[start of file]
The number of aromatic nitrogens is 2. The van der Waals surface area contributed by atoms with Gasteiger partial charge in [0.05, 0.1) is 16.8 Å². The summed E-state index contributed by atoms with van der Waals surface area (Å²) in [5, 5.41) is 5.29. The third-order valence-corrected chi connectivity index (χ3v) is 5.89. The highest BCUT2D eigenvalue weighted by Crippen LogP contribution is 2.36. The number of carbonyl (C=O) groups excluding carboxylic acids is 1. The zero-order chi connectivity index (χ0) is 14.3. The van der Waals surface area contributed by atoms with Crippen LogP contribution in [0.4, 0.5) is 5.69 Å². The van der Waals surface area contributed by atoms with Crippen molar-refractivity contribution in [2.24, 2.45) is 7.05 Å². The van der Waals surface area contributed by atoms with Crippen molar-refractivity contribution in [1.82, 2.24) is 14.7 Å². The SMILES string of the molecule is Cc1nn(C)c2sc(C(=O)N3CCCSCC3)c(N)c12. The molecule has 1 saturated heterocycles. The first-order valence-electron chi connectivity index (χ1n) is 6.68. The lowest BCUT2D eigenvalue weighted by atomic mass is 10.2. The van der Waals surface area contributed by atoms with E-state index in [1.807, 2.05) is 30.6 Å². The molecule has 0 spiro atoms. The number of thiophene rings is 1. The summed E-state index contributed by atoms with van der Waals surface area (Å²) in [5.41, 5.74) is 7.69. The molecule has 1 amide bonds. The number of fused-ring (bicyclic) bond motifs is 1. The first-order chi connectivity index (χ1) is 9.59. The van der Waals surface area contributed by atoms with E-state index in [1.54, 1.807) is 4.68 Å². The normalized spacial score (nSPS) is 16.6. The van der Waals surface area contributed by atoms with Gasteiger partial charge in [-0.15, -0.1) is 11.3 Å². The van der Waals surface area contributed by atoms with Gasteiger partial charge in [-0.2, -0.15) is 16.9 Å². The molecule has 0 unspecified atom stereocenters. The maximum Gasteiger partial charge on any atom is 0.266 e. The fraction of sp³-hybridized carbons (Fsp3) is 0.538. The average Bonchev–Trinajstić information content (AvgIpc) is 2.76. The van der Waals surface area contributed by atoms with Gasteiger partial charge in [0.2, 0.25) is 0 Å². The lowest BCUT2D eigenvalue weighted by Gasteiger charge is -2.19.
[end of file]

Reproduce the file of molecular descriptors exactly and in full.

The number of aromatic nitrogens is 2. The van der Waals surface area contributed by atoms with Gasteiger partial charge in [0.05, 0.1) is 16.8 Å². The summed E-state index contributed by atoms with van der Waals surface area (Å²) in [5, 5.41) is 5.29. The third-order valence-corrected chi connectivity index (χ3v) is 5.89. The highest BCUT2D eigenvalue weighted by Crippen LogP contribution is 2.36. The number of carbonyl (C=O) groups excluding carboxylic acids is 1. The zero-order chi connectivity index (χ0) is 14.3. The van der Waals surface area contributed by atoms with Crippen LogP contribution in [0.4, 0.5) is 5.69 Å². The van der Waals surface area contributed by atoms with Crippen molar-refractivity contribution in [2.24, 2.45) is 7.05 Å². The van der Waals surface area contributed by atoms with Crippen molar-refractivity contribution in [1.82, 2.24) is 14.7 Å². The SMILES string of the molecule is Cc1nn(C)c2sc(C(=O)N3CCCSCC3)c(N)c12. The molecule has 1 saturated heterocycles. The first-order valence-electron chi connectivity index (χ1n) is 6.68. The lowest BCUT2D eigenvalue weighted by atomic mass is 10.2. The van der Waals surface area contributed by atoms with E-state index in [1.807, 2.05) is 30.6 Å². The molecule has 0 spiro atoms. The number of thiophene rings is 1. The summed E-state index contributed by atoms with van der Waals surface area (Å²) in [5.41, 5.74) is 7.69. The molecule has 1 amide bonds. The number of fused-ring (bicyclic) bond motifs is 1. The first-order chi connectivity index (χ1) is 9.59. The van der Waals surface area contributed by atoms with E-state index in [1.54, 1.807) is 4.68 Å². The normalized spacial score (nSPS) is 16.6. The van der Waals surface area contributed by atoms with Gasteiger partial charge in [-0.15, -0.1) is 11.3 Å². The van der Waals surface area contributed by atoms with Gasteiger partial charge in [-0.2, -0.15) is 16.9 Å². The molecule has 0 unspecified atom stereocenters. The maximum Gasteiger partial charge on any atom is 0.266 e. The fraction of sp³-hybridized carbons (Fsp3) is 0.538. The average Bonchev–Trinajstić information content (AvgIpc) is 2.76. The van der Waals surface area contributed by atoms with Gasteiger partial charge in [0.2, 0.25) is 0 Å². The lowest BCUT2D eigenvalue weighted by Gasteiger charge is -2.19.